Tuesday, June 26, 2007

The NEA: Boondoggle Or Money Well Spent?

Remember the National Endowment for the Arts?

Those are the folks who spent taxpayer money on "artwork" by
Andre Serrano ("Piss Christ") and the late Robert Mapplethorpe's homoerotic photography.

Now the NEA is back
in a big way with $124 million earmarked for this year and $128 million for next year:
An all-night reading at a local Krispy Kreme of American author John Steinbeck's 1939 classic "The Grapes of Wrath" -- literature amid chocolate iced glazed crullers -- may not rival an afternoon at your local library for quiet.

But even as Dana Gioia, the National Endowment for the Arts' chairman, announces 117 new cities chosen to participate in the agency's "Big Read" program this year, that's what you hear: Quiet.

In fact, Dana Gioia promises the Big Read will be in 400 U.S. cities next year, meaning town-wide celebrations of works by American writers Zora Neale Hurston, Ernest Hemingway, Harper Lee, Ray Bradbury, Amy Tan and others will be in all 50 states and in every congressional district.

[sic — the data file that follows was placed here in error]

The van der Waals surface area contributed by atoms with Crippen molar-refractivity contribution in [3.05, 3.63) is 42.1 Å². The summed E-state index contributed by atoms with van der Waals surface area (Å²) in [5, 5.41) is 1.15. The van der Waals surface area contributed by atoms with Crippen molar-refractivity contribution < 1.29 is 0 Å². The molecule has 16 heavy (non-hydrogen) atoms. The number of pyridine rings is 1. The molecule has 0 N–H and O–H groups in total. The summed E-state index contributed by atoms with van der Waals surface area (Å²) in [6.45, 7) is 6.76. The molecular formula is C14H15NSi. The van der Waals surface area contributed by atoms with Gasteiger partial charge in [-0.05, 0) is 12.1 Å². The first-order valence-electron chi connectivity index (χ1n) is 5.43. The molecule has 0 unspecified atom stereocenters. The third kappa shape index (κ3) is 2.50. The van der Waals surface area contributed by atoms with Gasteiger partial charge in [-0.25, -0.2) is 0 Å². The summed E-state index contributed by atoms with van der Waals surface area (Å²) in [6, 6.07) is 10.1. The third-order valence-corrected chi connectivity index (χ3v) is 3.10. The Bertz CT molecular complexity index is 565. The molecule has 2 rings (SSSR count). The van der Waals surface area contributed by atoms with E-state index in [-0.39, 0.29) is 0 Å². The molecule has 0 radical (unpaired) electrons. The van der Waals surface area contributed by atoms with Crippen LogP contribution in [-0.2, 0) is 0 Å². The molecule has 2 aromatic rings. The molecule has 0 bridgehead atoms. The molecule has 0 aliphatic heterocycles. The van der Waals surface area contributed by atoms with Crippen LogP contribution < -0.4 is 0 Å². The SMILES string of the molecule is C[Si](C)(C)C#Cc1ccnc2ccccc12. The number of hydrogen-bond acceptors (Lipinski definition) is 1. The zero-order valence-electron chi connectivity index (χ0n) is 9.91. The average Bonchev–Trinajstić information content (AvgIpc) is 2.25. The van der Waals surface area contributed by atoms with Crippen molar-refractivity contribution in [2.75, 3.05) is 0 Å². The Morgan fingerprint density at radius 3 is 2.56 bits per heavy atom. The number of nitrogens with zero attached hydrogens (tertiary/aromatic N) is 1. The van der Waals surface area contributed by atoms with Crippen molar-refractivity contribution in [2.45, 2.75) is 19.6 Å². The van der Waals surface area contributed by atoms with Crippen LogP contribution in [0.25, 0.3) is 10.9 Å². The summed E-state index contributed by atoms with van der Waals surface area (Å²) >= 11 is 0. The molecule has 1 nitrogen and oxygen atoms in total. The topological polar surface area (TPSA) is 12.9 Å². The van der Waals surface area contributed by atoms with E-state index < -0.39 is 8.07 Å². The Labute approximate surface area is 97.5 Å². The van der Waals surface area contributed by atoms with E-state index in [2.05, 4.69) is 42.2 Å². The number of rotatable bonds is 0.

Four international Big Read programs are coming online next year in Mexico, Russia, Egypt and China.
There's much more to read in the whole thing.

While I like the idea of promoting community-wide reading efforts and the fine and performing arts as much as the next person, I'm just not sure that in this time or war and record deficit spending if this is really the best expenditure of such a large amount taxpayers' money.

So.... is the "bigger and better" National Endowment for the Arts simply a never-ending boondoggle or a wise investment in our nation's cultural heritage?

You make the call.
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